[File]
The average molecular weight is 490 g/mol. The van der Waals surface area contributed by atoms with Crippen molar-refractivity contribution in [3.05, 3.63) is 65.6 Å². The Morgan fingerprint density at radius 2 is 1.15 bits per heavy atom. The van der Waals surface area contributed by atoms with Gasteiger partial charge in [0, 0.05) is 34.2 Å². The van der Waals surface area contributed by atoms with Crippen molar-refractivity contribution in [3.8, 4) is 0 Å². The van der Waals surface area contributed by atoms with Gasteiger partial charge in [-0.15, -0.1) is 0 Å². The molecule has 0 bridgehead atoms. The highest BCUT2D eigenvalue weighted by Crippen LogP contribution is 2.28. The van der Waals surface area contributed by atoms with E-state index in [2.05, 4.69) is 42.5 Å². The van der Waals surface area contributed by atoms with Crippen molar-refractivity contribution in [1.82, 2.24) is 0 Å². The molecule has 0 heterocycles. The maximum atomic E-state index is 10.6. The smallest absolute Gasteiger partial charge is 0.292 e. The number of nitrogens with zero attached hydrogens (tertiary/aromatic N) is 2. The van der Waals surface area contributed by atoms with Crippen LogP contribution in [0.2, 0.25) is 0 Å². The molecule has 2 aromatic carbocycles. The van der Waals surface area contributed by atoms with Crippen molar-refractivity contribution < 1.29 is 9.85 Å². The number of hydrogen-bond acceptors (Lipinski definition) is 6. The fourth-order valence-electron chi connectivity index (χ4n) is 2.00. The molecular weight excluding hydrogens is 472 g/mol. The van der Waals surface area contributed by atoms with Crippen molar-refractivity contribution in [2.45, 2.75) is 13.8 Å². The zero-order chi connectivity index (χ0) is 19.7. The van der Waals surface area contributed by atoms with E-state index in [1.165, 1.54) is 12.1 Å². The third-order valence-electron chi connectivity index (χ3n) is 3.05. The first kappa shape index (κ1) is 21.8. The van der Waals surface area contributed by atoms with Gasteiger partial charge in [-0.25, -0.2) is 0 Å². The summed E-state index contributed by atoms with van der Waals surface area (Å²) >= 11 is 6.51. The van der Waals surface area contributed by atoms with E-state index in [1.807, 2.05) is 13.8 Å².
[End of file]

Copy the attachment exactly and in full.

The average molecular weight is 490 g/mol. The van der Waals surface area contributed by atoms with Crippen molar-refractivity contribution in [3.05, 3.63) is 65.6 Å². The Morgan fingerprint density at radius 2 is 1.15 bits per heavy atom. The van der Waals surface area contributed by atoms with Gasteiger partial charge in [0, 0.05) is 34.2 Å². The van der Waals surface area contributed by atoms with Crippen molar-refractivity contribution in [3.8, 4) is 0 Å². The van der Waals surface area contributed by atoms with Gasteiger partial charge in [-0.15, -0.1) is 0 Å². The molecule has 0 bridgehead atoms. The highest BCUT2D eigenvalue weighted by Crippen LogP contribution is 2.28. The van der Waals surface area contributed by atoms with E-state index in [2.05, 4.69) is 42.5 Å². The van der Waals surface area contributed by atoms with Crippen molar-refractivity contribution in [1.82, 2.24) is 0 Å². The molecule has 0 heterocycles. The maximum atomic E-state index is 10.6. The smallest absolute Gasteiger partial charge is 0.292 e. The number of nitrogens with zero attached hydrogens (tertiary/aromatic N) is 2. The van der Waals surface area contributed by atoms with Crippen LogP contribution in [0.2, 0.25) is 0 Å². The molecule has 2 aromatic carbocycles. The van der Waals surface area contributed by atoms with Crippen molar-refractivity contribution < 1.29 is 9.85 Å². The number of hydrogen-bond acceptors (Lipinski definition) is 6. The fourth-order valence-electron chi connectivity index (χ4n) is 2.00. The molecular weight excluding hydrogens is 472 g/mol. The van der Waals surface area contributed by atoms with Crippen molar-refractivity contribution in [2.45, 2.75) is 13.8 Å². The zero-order chi connectivity index (χ0) is 19.7. The van der Waals surface area contributed by atoms with E-state index in [1.165, 1.54) is 12.1 Å². The third-order valence-electron chi connectivity index (χ3n) is 3.05. The first kappa shape index (κ1) is 21.8. The van der Waals surface area contributed by atoms with Gasteiger partial charge in [-0.25, -0.2) is 0 Å². The summed E-state index contributed by atoms with van der Waals surface area (Å²) >= 11 is 6.51. The van der Waals surface area contributed by atoms with E-state index in [1.807, 2.05) is 13.8 Å².